Author: Jeremy Burton

A Jewish approach to this moment

Next Friday, JCRC will be closed as Jewish communities around the world celebrate Shavuot. We will retell and re-live the experience of Moses ascending Mount Sinai and receiving the Ten Commandments. The week leading up to Shavuot is the final week of the Omer, the intentional counting of the 49 individual days and the full seven weeks from the Passover Seder until this holy day.

This year, for nearly all of us, these seven weeks (and then some) have been spent sheltering at home. It seems almost impossible that we will now mark our second major Jewish holiday season without congregating in person for Torah reading, or for the recitation of our Yizkor memorial service. Counting the Omer has been very much on my mind this week as I’ve been immersed in the public discourse about physical distancing, government health directives, and personal sacrifices. Governors and mayors are easing restrictions. Here in Massachusetts, we now have guidance on safety protocols for re-opening Houses of Worship. While that guidance that has been criticized by some, we at JCRC recognize the multiple pressures facing our Governor and appreciate his efforts to provide guidelines for our safety.

Across the nation, even as a wide majority of Americans continue to support the difficult sacrifices of physically distancing, there is tension and debate regarding the balancing of constitutional rights, personal freedom, and collective safety. This plays out in ways both large and small as when some people refuse to practice basic measures like mask wearing in public spaces.

These debates about freedom and collective responsibility evoke the connection between our holidays. Passover celebrates our individual freedom, our liberty from the tyranny of slavery in Egypt. Shavuot marks the establishment of a collective law. This weekend, we celebrate the establishment of a social contract between the Divine and the People, but also – and more importantly – among the people. And these holidays are connected because the gift of freedom is incomplete without the gift of law.

Rabbi Lord Jonathan Sacks, former Chief Rabbi of England, explains it thus:

“If freedom means only that I can do what I want, then my freedom will inevitably conflict with yours. If I am free to steal, you are not free to own...That is why Judaism sees the exodus as the beginning, not the end, of the journey to freedom. The culmination came in the giving of the Law. The biblical vision is of a society in which no one will be at the mercy of others. Its rules and institutions aim at creating a social order of independent human beings linked by bonds of kinship and compassion...The freedom to do what we want creates individuals. It does not create a free society.”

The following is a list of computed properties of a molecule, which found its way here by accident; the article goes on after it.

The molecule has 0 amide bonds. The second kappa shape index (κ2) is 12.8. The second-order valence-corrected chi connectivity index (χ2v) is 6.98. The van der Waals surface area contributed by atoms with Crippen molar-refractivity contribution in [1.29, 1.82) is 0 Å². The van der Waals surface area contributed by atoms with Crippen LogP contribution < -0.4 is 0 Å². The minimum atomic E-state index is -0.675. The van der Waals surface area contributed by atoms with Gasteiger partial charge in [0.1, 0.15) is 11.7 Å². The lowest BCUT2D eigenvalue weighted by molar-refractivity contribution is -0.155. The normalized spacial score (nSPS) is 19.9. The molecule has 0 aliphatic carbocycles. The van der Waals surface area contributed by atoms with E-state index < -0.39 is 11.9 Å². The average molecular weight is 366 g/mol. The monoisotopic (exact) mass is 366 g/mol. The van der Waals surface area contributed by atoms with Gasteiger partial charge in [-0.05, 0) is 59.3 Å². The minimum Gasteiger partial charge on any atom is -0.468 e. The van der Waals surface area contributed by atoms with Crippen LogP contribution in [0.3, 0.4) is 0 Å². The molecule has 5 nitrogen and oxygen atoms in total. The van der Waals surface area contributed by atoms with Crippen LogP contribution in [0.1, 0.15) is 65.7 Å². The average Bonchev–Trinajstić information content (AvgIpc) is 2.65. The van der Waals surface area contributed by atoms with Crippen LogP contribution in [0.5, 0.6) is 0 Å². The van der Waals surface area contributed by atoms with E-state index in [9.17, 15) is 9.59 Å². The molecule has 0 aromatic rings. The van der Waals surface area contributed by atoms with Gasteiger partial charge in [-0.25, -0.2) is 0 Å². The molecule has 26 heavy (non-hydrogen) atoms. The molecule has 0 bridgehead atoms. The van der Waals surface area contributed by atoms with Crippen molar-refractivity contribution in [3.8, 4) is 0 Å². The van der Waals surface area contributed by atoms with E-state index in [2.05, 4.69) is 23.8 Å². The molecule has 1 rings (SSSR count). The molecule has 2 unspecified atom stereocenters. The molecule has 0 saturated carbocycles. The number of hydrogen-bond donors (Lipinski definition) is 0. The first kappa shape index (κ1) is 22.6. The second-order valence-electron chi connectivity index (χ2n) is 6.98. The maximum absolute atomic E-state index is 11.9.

In the connection between Passover and Shavuot, we see values and ideas upheld and articulated, not in opposition to each other, but rather in conversation. These values – freedom and social order –each can be of greater import to us at any given moment. But neither is fully realized without its relationship to the other.

It is within this notion that we have an opportunity to offer a deeply Jewish approach to engaging the complexity of this moment. We must insist on having a society that prizes freedoms – enshrined in our constitution - including of assembly and worship. At the same time, with those freedoms come the responsibility of building a collective social well-being, both through laws and through our individual responsibility.

We can choose, as every Jewish denomination and nearly every synagogue in America has, to see state and local directives as a baseline, not a ceiling, for the precautions we take in gathering and protecting all of us, especially the most vulnerable among us.

We can choose to embrace masks, not just because of local civil directives, but as a way of saying to our neighbors that we are ultimately interconnected, responsible to each other and for each other’s health and well-being.

We can choose to take these steps and others, not as a way of winning a fight between left and right but rather as an articulation that we are, still, one society. We can affirm that citizenship in that society means valuing and living within the dynamic tension between personal freedom and collective social order and responsibility.